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‘An SU for societies, sports and for everyone’: An interview with Gabe Milne

‘I feel duty bound to stick my head above the parapet for my community’


Gabe Milne has been involved in the SU for years, being on the SU council, a member of multiple societies committees and the working committee. He has represented the uni at the National Union of Students conference twice and is now running for President of the SU.

In the run up to the election Gabe has made his social media presence known through his eye-catching graphics and his campaign video. He sat down with us to discuss his ideas on how he wants to make the SU a better place and why this is so important to him.

What inspired you to run for SU president?

I feel like we need to treat sports and societies better through funding them more, and giving our sports teams the representation they deserve, and actually making the case that they need more money.

I also see the importance in the need to make people feel comfortable simply being in this building. Having spoken to students on the autistic spectrum who get sensory overload from the loud building it flags up a problem that is actually really easy to fix and to help make our SU better for everyone.

I’ve got a set of clear causes and the drive for becoming SU President is because I want to put these things right.

What are your main priorities if you became president of our SU?

I have three main priorities. Firstly, to create a comprehensive accessibility strategy; which means reviewing our structures from top to bottom, including the way we work, things like democracy and our staff training. Reviewing them and seeing who is being left out by these things, for example are disabled students being fairly included in these things

Secondly, I want to give an extra £20,000 to societies. £40,000 is the current funding and makes such a big difference so adding another £20,000 could be very transformative. I want societies to be able to create bigger and better events, this impacts everyone – almost everyone is in a society, and if they aren’t then they’re involved in a sports team which comes on to my third point.

A sports accessibility fund. Currently the SU has no fund that sports teams can apply to, if there was one, they could apply to this to get a number of free kits, or free travel for under privileged students to sport events and to make sure all students can participate in sports teams.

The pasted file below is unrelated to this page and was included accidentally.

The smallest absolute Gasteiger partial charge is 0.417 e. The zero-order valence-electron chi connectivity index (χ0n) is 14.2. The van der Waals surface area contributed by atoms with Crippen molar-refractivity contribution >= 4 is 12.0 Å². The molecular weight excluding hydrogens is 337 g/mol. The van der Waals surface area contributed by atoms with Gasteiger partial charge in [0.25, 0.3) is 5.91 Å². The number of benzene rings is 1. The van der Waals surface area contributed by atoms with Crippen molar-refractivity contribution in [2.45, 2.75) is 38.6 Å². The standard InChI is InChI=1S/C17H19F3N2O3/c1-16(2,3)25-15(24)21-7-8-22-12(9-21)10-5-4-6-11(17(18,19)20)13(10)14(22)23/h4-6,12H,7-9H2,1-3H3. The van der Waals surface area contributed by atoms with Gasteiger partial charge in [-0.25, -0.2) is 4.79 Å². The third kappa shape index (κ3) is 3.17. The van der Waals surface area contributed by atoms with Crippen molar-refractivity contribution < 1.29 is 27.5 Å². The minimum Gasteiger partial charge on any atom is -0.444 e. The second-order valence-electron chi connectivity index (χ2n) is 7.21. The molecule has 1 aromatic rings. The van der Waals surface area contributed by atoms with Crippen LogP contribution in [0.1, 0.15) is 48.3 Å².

How are you planning on getting an extra £20,000 funding?

There’s three main sources. One being that NUS is going to cut its affiliation fees this year, that could drop by £15,000, meaning immediately that’s £15,000 more.

The SU food van, that will soon be operating after nights out. This would also create new revenue for the Union.

Finally through commercial opportunities such as additional sponsorship, advertising etc. I would work closely with the development officer to gain new revenue. The money is definitely there.

Last year the SU team was all women for the first time in a very long time, how would you feel about extending this legacy?

I feel it was a massive step forward having an all-woman team, it’s great to have so many women in leadership positions. The focus this year is on ‘we should run’ rather than ‘she should run’ the focus is more on women and other liberation groups too.

I’m Jewish and have been victim of antisemitic assaults in my life, when I was 14, a group of grown men assaulted me because I was Jewish. It’s about people more generally from liberation backgrounds running for these things because our voices need to be heard. Part of the reason I’m so involved is because I feel duty bound to stick my head above the parapet for my community and for students in general.

No matter how much abuse I get on Twitter – and I’ve got plenty – I think it’s important to not let that distract you from your goals.

I think it's fantastic how many women we have engaged, there’s some great female candidates running for many different positions this year, and I can’t wait to potentially be working with some of them.

What have you got that maybe other candidates don’t?

None of the other candidates have the same experience of the Students' Union that I do so they haven’t built a manifesto that can change the Students' Union like I have.

My aims are built on years of working with underprivileged students and minority groups, and getting involved.

Other candidates don’t have the same experience as me, so wouldn’t effectively implement their manifestos in the way I would be able to.

What would you say to people who aren’t planning on voting or don’t care?

I get it. There is this problem that exists in every officer team, that things just generally don’t get done. People feel like they are electing people to do nothing.

If you’re voting for the first time you should give me a chance because my manifesto is thought through, ambitious but easily achievable within a year.

Sports and societies funding is something that affects everybody and this is something I know I can deliver on. If people aren’t voting because they’re fed up of same tired candidates and policies, then I ask them to vote for me as I genuinely believe I can make a difference and be a break from recent years.

Last thoughts…

I want to be SU president because I want to make a real difference. I want to make an SU that works for sports, an SU that works for societies and an SU that works for everyone. To anyone who is reading this article, if that’s a vision you share, I'd be honoured to have your vote.

If you are running in the SU elections and would like an interview with The Sheffield Tab, please message our Facebook page or email [email protected]